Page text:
for the most part, Russia’s anthropomorphic depictions have a few things in common

  • sheer, intimidating size
  • a generally unkempt (if not outright filthy) appearance 
  • a look of what you’d call simplicity if you were nice, and animal stupidity if you weren’t
  • some indication of the desperation that was bringing peasants and the industrial workers closer and closer together
  • appetite

like, sure, each nation here is a caricature and each one takes a lot of national stereotypes onboard. most of these are German, after all. so France, still smarting from the Franco-Prussian war, is often shown fleeing; Serbia is drawn as the sneakiest little ratfucker imaginable, and England, harassed by Ireland, is reluctant to join the fray. but Russia, whatever its allegiance, whatever its intent or position, is always a brute. for a young nation caught between east and west, of both and neither, the seat of the third Rome–that stung. and, you know, not to assign too much human emotion to countries (that’s the mapmakers’ job), but just imagine: in less than fifty years, Russia went from being seen as a starving howling dirty peasant, to the most powerful, dangerous nation in the world. choke it down, europe.

3

save him. 

THE LIST

My “Read Around the World” project is essentially my wish to read more than just typically published American authors. I want to read books by people from different parts of the world, who have emigrated from other nations, or who have heritage from other countries in the world. Originally, the project was only going to include books in translation, but due to inadequate funds and resources, I’ve opened criteria and focused more on the concept “read more diversely”. While maybe not entirely accurate in name, I’m very excited to start my Read Around the World project, which focuses on 80 recognized UN nations!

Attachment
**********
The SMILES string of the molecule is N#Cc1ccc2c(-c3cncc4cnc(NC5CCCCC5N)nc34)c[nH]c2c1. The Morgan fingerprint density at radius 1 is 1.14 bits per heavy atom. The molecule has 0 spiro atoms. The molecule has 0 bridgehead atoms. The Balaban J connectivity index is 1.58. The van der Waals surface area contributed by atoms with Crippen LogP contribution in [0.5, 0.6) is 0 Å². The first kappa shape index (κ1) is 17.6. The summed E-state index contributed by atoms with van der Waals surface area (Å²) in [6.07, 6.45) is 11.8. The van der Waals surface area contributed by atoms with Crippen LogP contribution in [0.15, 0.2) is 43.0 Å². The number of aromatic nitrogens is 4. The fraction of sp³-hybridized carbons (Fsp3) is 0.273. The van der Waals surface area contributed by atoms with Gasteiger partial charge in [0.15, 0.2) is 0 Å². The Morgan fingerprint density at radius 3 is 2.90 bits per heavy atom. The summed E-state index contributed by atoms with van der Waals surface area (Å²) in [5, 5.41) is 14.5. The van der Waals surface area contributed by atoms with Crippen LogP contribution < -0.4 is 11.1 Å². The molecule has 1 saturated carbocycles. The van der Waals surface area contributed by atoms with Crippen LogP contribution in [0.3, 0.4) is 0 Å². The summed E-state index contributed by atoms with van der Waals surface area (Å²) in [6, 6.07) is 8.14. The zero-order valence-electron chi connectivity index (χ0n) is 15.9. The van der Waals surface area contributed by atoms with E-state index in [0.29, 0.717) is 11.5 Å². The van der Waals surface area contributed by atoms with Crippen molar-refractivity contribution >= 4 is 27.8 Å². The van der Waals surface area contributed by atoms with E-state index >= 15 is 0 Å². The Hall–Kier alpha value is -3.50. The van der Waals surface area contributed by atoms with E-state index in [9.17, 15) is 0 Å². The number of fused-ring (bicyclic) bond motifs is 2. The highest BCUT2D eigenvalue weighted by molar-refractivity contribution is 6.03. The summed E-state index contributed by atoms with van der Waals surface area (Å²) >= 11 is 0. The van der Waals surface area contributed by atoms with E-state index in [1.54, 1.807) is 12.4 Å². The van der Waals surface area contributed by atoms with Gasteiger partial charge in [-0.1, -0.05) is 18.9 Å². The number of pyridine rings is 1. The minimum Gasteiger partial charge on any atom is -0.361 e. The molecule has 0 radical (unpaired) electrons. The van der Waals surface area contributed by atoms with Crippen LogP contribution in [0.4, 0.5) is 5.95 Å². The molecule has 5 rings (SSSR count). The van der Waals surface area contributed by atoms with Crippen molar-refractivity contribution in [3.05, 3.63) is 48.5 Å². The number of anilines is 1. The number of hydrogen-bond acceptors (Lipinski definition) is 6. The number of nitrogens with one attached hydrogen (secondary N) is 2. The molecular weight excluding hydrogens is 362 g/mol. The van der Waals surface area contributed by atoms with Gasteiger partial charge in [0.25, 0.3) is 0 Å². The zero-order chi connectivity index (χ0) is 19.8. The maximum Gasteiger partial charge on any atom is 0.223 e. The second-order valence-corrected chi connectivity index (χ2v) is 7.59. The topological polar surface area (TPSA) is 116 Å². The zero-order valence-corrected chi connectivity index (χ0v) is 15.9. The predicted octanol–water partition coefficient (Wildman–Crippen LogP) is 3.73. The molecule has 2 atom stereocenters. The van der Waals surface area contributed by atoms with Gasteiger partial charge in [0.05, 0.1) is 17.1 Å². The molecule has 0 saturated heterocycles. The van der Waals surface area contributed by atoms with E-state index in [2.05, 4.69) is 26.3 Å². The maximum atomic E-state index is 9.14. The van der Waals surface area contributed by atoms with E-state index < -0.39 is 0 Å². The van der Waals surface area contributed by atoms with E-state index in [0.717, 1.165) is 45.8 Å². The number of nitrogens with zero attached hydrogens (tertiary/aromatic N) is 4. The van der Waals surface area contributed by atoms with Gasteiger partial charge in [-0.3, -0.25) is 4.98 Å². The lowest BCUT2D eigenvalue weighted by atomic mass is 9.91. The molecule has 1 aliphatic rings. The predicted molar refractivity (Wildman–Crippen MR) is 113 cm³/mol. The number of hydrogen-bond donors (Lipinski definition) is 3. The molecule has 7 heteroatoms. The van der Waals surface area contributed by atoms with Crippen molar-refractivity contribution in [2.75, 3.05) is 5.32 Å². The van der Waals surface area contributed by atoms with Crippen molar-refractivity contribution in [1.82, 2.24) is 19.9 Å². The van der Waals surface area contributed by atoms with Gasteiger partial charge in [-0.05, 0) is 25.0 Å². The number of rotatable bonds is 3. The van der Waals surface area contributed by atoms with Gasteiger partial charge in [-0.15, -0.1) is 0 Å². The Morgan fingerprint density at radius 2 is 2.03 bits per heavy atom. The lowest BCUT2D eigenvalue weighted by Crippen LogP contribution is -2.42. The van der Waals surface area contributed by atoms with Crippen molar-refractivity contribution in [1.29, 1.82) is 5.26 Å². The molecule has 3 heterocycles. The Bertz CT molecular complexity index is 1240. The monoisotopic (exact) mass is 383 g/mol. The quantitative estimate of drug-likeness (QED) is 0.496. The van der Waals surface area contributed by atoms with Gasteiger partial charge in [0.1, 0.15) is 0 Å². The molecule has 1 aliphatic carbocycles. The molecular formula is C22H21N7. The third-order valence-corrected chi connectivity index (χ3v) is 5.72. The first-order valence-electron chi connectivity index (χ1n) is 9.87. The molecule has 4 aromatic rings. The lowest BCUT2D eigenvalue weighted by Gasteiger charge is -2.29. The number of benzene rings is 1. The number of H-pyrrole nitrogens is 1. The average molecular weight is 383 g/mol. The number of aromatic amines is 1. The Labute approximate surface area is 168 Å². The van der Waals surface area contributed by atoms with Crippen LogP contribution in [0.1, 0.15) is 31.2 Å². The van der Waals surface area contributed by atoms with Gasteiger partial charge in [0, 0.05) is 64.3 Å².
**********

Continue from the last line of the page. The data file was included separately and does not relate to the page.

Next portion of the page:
So, without further ado, for anyone with an interest in what I’ll be reading or looking for some recommendations, my list: 

  1.  Afghanistan: The Pearl that Broke it’s Shell by Nadia Hashimi
  2. Algeria: The Lovers of Algeria by Anouar Benmalek
  3. Argentina: Purgatory by Tomás Eloy Martínez
  4. Australia: Cloudstreet by Tim Winton
  5. Austria: The Reluctant Empress by Brigitte Hamann
  6. Bangladesh: A Golden Age by Tahmima Anam
  7. Belarus: A Factory of Tears by Valzhyna Mort
  8. Belgium: The Life of Hunger by Amélie Nothomb
  9. Brazil: Don Casmurro by Machado de Assis
  10. Bulgaria: Bai Ganyo: Incredible Tales of a Modern Bulgarian by Aleko Konstantinov
  11. Cambodia: Never Fall Down by Patricia Cormack
  12. Canada: Lives of Girls and Women by Alice Munro
  13. Chile: The House of Spirits by Isabelle Allende
  14. China: The Kitchen God’s Wife by Amy Tan
  15. Colombia: One Hundred Years of Solitude by Gabriel Garcí­a Márquez